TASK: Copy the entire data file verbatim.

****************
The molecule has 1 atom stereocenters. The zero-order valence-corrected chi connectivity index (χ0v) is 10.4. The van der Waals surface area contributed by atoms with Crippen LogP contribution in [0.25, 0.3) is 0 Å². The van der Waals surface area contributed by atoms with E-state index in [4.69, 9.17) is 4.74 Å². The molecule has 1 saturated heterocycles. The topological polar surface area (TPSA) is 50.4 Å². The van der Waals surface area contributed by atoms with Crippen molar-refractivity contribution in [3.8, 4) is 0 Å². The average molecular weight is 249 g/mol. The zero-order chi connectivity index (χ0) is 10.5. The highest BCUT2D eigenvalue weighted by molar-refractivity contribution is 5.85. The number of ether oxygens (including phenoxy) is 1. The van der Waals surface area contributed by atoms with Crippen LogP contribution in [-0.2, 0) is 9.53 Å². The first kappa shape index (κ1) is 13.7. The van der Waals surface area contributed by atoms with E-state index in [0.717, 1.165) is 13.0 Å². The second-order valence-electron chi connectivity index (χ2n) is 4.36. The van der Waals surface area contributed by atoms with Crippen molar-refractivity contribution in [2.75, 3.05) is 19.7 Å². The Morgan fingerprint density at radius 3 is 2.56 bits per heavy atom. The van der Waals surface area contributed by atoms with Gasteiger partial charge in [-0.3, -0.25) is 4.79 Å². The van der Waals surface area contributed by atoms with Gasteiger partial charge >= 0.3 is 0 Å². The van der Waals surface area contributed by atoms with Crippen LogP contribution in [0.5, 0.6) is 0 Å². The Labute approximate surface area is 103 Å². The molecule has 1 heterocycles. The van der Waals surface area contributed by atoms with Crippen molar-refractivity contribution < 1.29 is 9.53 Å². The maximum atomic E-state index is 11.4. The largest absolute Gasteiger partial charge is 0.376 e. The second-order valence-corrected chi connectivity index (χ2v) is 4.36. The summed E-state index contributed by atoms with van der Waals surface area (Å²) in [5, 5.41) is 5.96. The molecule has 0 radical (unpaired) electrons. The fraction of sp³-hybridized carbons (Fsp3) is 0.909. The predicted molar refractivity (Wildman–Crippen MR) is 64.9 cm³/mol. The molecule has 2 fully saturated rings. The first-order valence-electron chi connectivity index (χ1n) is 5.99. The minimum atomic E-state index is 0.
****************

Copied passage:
The molecule has 1 atom stereocenters. The zero-order valence-corrected chi connectivity index (χ0v) is 10.4. The van der Waals surface area contributed by atoms with Crippen LogP contribution in [0.25, 0.3) is 0 Å². The van der Waals surface area contributed by atoms with E-state index in [4.69, 9.17) is 4.74 Å². The molecule has 1 saturated heterocycles. The topological polar surface area (TPSA) is 50.4 Å². The van der Waals surface area contributed by atoms with Crippen molar-refractivity contribution in [3.8, 4) is 0 Å². The average molecular weight is 249 g/mol. The zero-order chi connectivity index (χ0) is 10.5. The highest BCUT2D eigenvalue weighted by molar-refractivity contribution is 5.85. The number of ether oxygens (including phenoxy) is 1. The van der Waals surface area contributed by atoms with Crippen LogP contribution in [-0.2, 0) is 9.53 Å². The first kappa shape index (κ1) is 13.7. The van der Waals surface area contributed by atoms with E-state index in [0.717, 1.165) is 13.0 Å². The second-order valence-electron chi connectivity index (χ2n) is 4.36. The van der Waals surface area contributed by atoms with Crippen molar-refractivity contribution in [2.75, 3.05) is 19.7 Å². The Morgan fingerprint density at radius 3 is 2.56 bits per heavy atom. The van der Waals surface area contributed by atoms with Gasteiger partial charge in [-0.3, -0.25) is 4.79 Å². The van der Waals surface area contributed by atoms with Gasteiger partial charge >= 0.3 is 0 Å². The van der Waals surface area contributed by atoms with Crippen LogP contribution in [0.5, 0.6) is 0 Å². The Labute approximate surface area is 103 Å². The molecule has 1 heterocycles. The van der Waals surface area contributed by atoms with Crippen molar-refractivity contribution < 1.29 is 9.53 Å². The maximum atomic E-state index is 11.4. The largest absolute Gasteiger partial charge is 0.376 e. The second-order valence-corrected chi connectivity index (χ2v) is 4.36. The summed E-state index contributed by atoms with van der Waals surface area (Å²) in [5, 5.41) is 5.96. The molecule has 0 radical (unpaired) electrons. The fraction of sp³-hybridized carbons (Fsp3) is 0.909. The predicted molar refractivity (Wildman–Crippen MR) is 64.9 cm³/mol. The molecule has 2 fully saturated rings. The first-order valence-electron chi connectivity index (χ1n) is 5.99. The minimum atomic E-state index is 0.